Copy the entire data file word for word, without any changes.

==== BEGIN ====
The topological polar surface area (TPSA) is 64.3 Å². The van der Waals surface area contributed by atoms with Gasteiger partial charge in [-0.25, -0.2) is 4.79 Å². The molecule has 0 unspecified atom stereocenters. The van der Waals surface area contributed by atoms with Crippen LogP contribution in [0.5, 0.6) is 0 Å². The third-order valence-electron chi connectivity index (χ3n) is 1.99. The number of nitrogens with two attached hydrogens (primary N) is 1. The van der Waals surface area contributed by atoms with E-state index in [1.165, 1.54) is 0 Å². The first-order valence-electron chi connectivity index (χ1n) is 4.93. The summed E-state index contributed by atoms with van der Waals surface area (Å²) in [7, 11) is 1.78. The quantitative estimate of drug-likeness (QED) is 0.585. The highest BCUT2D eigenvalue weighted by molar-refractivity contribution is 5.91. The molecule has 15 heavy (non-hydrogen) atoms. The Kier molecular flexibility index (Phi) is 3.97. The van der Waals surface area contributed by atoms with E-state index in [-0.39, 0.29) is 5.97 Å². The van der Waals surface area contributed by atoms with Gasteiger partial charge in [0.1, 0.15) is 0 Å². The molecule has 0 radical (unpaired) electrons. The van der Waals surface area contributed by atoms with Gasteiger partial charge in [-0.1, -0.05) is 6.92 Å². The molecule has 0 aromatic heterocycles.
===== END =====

The topological polar surface area (TPSA) is 64.3 Å². The van der Waals surface area contributed by atoms with Gasteiger partial charge in [-0.25, -0.2) is 4.79 Å². The molecule has 0 unspecified atom stereocenters. The van der Waals surface area contributed by atoms with Crippen LogP contribution in [0.5, 0.6) is 0 Å². The third-order valence-electron chi connectivity index (χ3n) is 1.99. The number of nitrogens with two attached hydrogens (primary N) is 1. The van der Waals surface area contributed by atoms with E-state index in [1.165, 1.54) is 0 Å². The first-order valence-electron chi connectivity index (χ1n) is 4.93. The summed E-state index contributed by atoms with van der Waals surface area (Å²) in [7, 11) is 1.78. The quantitative estimate of drug-likeness (QED) is 0.585. The highest BCUT2D eigenvalue weighted by molar-refractivity contribution is 5.91. The molecule has 15 heavy (non-hydrogen) atoms. The Kier molecular flexibility index (Phi) is 3.97. The van der Waals surface area contributed by atoms with E-state index in [-0.39, 0.29) is 5.97 Å². The van der Waals surface area contributed by atoms with Gasteiger partial charge in [0.1, 0.15) is 0 Å². The molecule has 0 radical (unpaired) electrons. The van der Waals surface area contributed by atoms with Gasteiger partial charge in [-0.1, -0.05) is 6.92 Å². The molecule has 0 aromatic heterocycles.